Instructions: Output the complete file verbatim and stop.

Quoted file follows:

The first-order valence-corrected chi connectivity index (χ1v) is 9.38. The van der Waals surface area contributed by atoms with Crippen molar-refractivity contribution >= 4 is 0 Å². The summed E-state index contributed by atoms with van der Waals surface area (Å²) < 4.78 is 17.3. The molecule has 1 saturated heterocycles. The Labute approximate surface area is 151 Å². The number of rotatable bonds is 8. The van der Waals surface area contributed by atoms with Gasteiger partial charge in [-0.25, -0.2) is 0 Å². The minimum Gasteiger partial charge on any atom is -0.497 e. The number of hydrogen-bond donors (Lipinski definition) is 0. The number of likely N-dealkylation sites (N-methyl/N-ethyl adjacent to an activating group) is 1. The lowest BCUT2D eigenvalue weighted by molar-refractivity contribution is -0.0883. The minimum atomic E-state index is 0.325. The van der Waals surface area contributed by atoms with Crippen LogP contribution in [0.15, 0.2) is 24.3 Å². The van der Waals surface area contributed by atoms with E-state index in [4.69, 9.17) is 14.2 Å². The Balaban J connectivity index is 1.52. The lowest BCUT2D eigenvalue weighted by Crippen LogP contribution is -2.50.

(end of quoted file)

The first-order valence-corrected chi connectivity index (χ1v) is 9.38. The van der Waals surface area contributed by atoms with Crippen molar-refractivity contribution >= 4 is 0 Å². The summed E-state index contributed by atoms with van der Waals surface area (Å²) < 4.78 is 17.3. The molecule has 1 saturated heterocycles. The Labute approximate surface area is 151 Å². The number of rotatable bonds is 8. The van der Waals surface area contributed by atoms with Gasteiger partial charge in [-0.25, -0.2) is 0 Å². The minimum Gasteiger partial charge on any atom is -0.497 e. The number of hydrogen-bond donors (Lipinski definition) is 0. The number of likely N-dealkylation sites (N-methyl/N-ethyl adjacent to an activating group) is 1. The lowest BCUT2D eigenvalue weighted by molar-refractivity contribution is -0.0883. The minimum atomic E-state index is 0.325. The van der Waals surface area contributed by atoms with Crippen LogP contribution in [0.15, 0.2) is 24.3 Å². The van der Waals surface area contributed by atoms with E-state index in [4.69, 9.17) is 14.2 Å². The Balaban J connectivity index is 1.52. The lowest BCUT2D eigenvalue weighted by Crippen LogP contribution is -2.50.